The key determining factor in every real estate credit decision is what collateral the borrower is pledging as security and whether there is additional security the lender requires.
Real estate loans generally have two financing options – loans with recourse and loans without recourse (“non-recourse”). The primary difference between these types of loans is as follows:
- Recourse loans: The lender has the ability to collect the difference between the sale price of the property and the amount owed to the lender from borrower should the property sell for less than the amount owed. In other words, there is a secondary source of repayment should the value of the property prove to be insufficient to repay the loan.
- Non-recourse loans: The lender is prohibited from collecting any shortfall in the difference between the sale of the property and the amount owed the lender. The lender’s only source of repayment is the property that was pledged as collateral.
There might be instances where the loan is non-recourse unless the borrower violates certain warranties, conditions, or covenants of the loan. For example, a “Bad Boy Guaranty” is one way for a lender to make a simple non-recourse loan have certain protections of a recourse loan. This “Bad Boy Guaranty” creates personal liability to the borrower or principals of the borrower upon the occurrence of certain enumerated “bad acts” (i.e. criminal or fraudulent acts) committed by the borrower or its principals. This allows for lenders to provide borrowers with a non-recourse loan, while protecting the lender against extraordinary actions the borrower could take.
Recourse and non-recourse can come in many varieties and versions, which can make the difference between the two types seem somewhat hazy. However, the key difference here is whether the lender can seek to collect any amount owed on the loan from the borrower. Or if the lender’s only source of repayment is from the property pledged as collateral.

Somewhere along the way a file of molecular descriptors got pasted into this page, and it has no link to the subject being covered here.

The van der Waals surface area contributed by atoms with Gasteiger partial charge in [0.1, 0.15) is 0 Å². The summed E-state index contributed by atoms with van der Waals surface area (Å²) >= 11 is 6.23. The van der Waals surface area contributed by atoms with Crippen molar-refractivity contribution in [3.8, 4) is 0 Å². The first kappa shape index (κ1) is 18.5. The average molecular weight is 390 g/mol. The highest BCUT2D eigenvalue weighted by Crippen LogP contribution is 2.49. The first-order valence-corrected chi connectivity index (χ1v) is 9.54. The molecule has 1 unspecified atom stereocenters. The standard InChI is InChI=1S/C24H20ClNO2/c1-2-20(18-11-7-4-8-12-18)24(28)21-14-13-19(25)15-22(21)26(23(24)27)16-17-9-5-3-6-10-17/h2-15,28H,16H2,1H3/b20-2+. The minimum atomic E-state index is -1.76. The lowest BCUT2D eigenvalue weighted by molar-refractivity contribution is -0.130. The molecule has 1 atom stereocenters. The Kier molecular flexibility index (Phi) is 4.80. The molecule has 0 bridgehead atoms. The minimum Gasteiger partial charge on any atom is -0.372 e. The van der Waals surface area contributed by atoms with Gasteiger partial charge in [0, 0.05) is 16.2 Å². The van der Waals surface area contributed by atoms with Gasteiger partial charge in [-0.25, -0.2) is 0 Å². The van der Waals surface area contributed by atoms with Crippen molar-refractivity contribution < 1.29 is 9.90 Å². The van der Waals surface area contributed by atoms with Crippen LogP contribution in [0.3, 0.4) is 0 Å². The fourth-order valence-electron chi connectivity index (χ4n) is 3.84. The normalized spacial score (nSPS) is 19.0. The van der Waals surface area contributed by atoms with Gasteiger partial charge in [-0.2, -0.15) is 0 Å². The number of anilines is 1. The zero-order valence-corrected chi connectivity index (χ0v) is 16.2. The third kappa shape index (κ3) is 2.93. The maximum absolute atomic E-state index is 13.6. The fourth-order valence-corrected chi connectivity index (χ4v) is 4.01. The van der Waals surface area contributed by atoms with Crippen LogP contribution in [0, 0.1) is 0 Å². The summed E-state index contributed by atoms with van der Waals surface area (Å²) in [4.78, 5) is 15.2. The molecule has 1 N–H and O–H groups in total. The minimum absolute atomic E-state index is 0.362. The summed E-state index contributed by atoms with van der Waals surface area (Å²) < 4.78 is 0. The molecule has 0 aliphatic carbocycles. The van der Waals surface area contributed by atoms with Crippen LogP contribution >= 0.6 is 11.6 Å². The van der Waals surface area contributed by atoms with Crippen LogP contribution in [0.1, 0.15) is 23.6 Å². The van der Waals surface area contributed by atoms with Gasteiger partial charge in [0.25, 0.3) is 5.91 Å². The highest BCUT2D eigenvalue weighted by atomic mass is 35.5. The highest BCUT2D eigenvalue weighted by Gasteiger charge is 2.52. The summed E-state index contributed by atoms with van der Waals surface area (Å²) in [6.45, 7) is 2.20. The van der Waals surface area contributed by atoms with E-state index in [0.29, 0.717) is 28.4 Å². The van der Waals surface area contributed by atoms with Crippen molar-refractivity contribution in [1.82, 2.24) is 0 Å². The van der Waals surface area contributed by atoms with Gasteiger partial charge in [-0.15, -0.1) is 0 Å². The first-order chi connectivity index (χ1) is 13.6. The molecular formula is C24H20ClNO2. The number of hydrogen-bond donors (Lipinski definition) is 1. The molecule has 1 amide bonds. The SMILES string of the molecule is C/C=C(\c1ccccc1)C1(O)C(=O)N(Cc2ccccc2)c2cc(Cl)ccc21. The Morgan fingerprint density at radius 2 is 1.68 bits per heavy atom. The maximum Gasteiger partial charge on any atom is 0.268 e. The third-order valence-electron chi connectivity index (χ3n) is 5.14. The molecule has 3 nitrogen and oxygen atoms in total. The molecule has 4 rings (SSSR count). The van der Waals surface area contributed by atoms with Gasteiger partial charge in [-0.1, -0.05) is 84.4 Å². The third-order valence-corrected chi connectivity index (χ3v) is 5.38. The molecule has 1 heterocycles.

Why this is important
After understanding the key distinction, it’s critical to understand why this is so important in commercial real estate credit.
A borrower’s particular situation and objectives are key to understanding whether a recourse or non-recourse loan is preferred. Of course, limiting personal liability is ideal in every scenario. However, the flexibility provided by certain recourse loans can make them much more preferable to the non-recourse alternative.
One of the ways a lender assesses and prices risk for a loan is the security available to the lender. Often times this is oversimplified into one metric in underwriting – “loan-to-value” (or “LTV”). This LTV is the loan amount as a percentage of the value of pledged collateral. Often times the pledged collateral is simply the property either being purchases or refinanced. However, sometimes the borrower will offer (or the lender will require) other real property the borrower owns as additional collateral. This additional collateral can serve to drive down the LTV percentage.
Understanding LTV is important, because the loan amount as a percentage of pledged collateral indicates the lender’s security in the loan. The lower the percentage, the greater security the lender typically has. Many lenders require that LTVs be below a certain percentage – with the lower the LTV, the more attractive the loan.
Many lenders have LTV requirements. Where LTV might be maxed out or there is a lack of LTV flexibility, this is where lenders may require the loan to be recourse in order to provide additional security to the lender, as protection against downside risk. Certain lenders have LTV requirements and require recourse in addition to that. While others lenders are more flexible on both or either requirement.
Either way, when a borrower accepts a recourse loan, generally what they get is a more flexible loan some of the other loan terms to be negotiated. For example, recourse loans often include greater flexibility in pricing and loan structure, or might include less ongoing restrictions on cash flow or operation of the property. Conversely, non-recourse loans limit personal liability while often restricting flexibility on these other (often times more relevant) terms.